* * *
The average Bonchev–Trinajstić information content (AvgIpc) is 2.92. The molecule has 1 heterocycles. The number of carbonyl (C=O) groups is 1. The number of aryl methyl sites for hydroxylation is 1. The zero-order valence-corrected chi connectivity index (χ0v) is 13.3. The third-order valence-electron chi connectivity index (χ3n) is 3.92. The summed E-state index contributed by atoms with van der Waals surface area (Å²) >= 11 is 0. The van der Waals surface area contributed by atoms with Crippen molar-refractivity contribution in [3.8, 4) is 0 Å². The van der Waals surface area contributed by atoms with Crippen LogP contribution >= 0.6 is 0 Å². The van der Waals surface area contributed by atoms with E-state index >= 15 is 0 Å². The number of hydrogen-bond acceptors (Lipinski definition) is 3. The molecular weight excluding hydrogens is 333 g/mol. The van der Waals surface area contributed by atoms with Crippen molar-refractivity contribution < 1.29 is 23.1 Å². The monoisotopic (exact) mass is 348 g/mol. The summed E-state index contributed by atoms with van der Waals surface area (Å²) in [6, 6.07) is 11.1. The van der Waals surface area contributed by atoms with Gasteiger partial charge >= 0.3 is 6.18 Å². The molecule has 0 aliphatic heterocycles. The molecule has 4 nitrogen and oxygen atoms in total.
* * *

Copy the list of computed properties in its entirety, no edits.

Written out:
The average Bonchev–Trinajstić information content (AvgIpc) is 2.92. The molecule has 1 heterocycles. The number of carbonyl (C=O) groups is 1. The number of aryl methyl sites for hydroxylation is 1. The zero-order valence-corrected chi connectivity index (χ0v) is 13.3. The third-order valence-electron chi connectivity index (χ3n) is 3.92. The summed E-state index contributed by atoms with van der Waals surface area (Å²) >= 11 is 0. The van der Waals surface area contributed by atoms with Crippen molar-refractivity contribution in [3.8, 4) is 0 Å². The van der Waals surface area contributed by atoms with Crippen LogP contribution >= 0.6 is 0 Å². The van der Waals surface area contributed by atoms with E-state index >= 15 is 0 Å². The number of hydrogen-bond acceptors (Lipinski definition) is 3. The molecular weight excluding hydrogens is 333 g/mol. The van der Waals surface area contributed by atoms with Crippen molar-refractivity contribution < 1.29 is 23.1 Å². The monoisotopic (exact) mass is 348 g/mol. The summed E-state index contributed by atoms with van der Waals surface area (Å²) in [6, 6.07) is 11.1. The van der Waals surface area contributed by atoms with Gasteiger partial charge >= 0.3 is 6.18 Å². The molecule has 0 aliphatic heterocycles. The molecule has 4 nitrogen and oxygen atoms in total.